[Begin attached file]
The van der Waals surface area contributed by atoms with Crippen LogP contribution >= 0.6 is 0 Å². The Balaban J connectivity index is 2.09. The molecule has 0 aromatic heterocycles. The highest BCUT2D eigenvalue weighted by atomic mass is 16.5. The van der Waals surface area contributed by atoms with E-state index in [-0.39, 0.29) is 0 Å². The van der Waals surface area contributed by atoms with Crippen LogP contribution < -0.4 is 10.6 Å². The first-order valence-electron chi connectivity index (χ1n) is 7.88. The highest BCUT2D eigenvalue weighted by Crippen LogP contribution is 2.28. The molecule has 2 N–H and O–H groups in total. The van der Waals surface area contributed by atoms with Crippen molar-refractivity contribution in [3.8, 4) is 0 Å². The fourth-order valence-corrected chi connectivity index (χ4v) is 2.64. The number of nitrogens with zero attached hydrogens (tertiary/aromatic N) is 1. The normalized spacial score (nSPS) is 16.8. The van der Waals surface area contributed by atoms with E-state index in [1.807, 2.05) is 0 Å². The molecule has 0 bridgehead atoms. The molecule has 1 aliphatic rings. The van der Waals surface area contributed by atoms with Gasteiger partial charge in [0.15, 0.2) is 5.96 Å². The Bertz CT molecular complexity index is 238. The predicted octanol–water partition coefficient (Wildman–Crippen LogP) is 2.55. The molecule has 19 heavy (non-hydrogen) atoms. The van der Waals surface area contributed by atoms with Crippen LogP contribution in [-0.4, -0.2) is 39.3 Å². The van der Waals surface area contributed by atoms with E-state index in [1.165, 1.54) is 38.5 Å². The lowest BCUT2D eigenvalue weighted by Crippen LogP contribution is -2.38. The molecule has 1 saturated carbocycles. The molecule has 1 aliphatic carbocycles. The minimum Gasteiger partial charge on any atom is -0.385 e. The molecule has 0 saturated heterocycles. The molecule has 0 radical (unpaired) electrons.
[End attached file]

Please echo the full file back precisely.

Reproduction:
The van der Waals surface area contributed by atoms with Crippen LogP contribution >= 0.6 is 0 Å². The Balaban J connectivity index is 2.09. The molecule has 0 aromatic heterocycles. The highest BCUT2D eigenvalue weighted by atomic mass is 16.5. The van der Waals surface area contributed by atoms with E-state index in [-0.39, 0.29) is 0 Å². The van der Waals surface area contributed by atoms with Crippen LogP contribution < -0.4 is 10.6 Å². The first-order valence-electron chi connectivity index (χ1n) is 7.88. The highest BCUT2D eigenvalue weighted by Crippen LogP contribution is 2.28. The molecule has 2 N–H and O–H groups in total. The van der Waals surface area contributed by atoms with Crippen molar-refractivity contribution in [3.8, 4) is 0 Å². The fourth-order valence-corrected chi connectivity index (χ4v) is 2.64. The number of nitrogens with zero attached hydrogens (tertiary/aromatic N) is 1. The normalized spacial score (nSPS) is 16.8. The van der Waals surface area contributed by atoms with E-state index in [1.807, 2.05) is 0 Å². The molecule has 0 bridgehead atoms. The molecule has 1 aliphatic rings. The van der Waals surface area contributed by atoms with Gasteiger partial charge in [0.15, 0.2) is 5.96 Å². The Bertz CT molecular complexity index is 238. The predicted octanol–water partition coefficient (Wildman–Crippen LogP) is 2.55. The molecule has 19 heavy (non-hydrogen) atoms. The van der Waals surface area contributed by atoms with Crippen LogP contribution in [-0.4, -0.2) is 39.3 Å². The van der Waals surface area contributed by atoms with E-state index in [1.165, 1.54) is 38.5 Å². The lowest BCUT2D eigenvalue weighted by Crippen LogP contribution is -2.38. The molecule has 1 saturated carbocycles. The molecule has 1 aliphatic carbocycles. The minimum Gasteiger partial charge on any atom is -0.385 e. The molecule has 0 saturated heterocycles. The molecule has 0 radical (unpaired) electrons.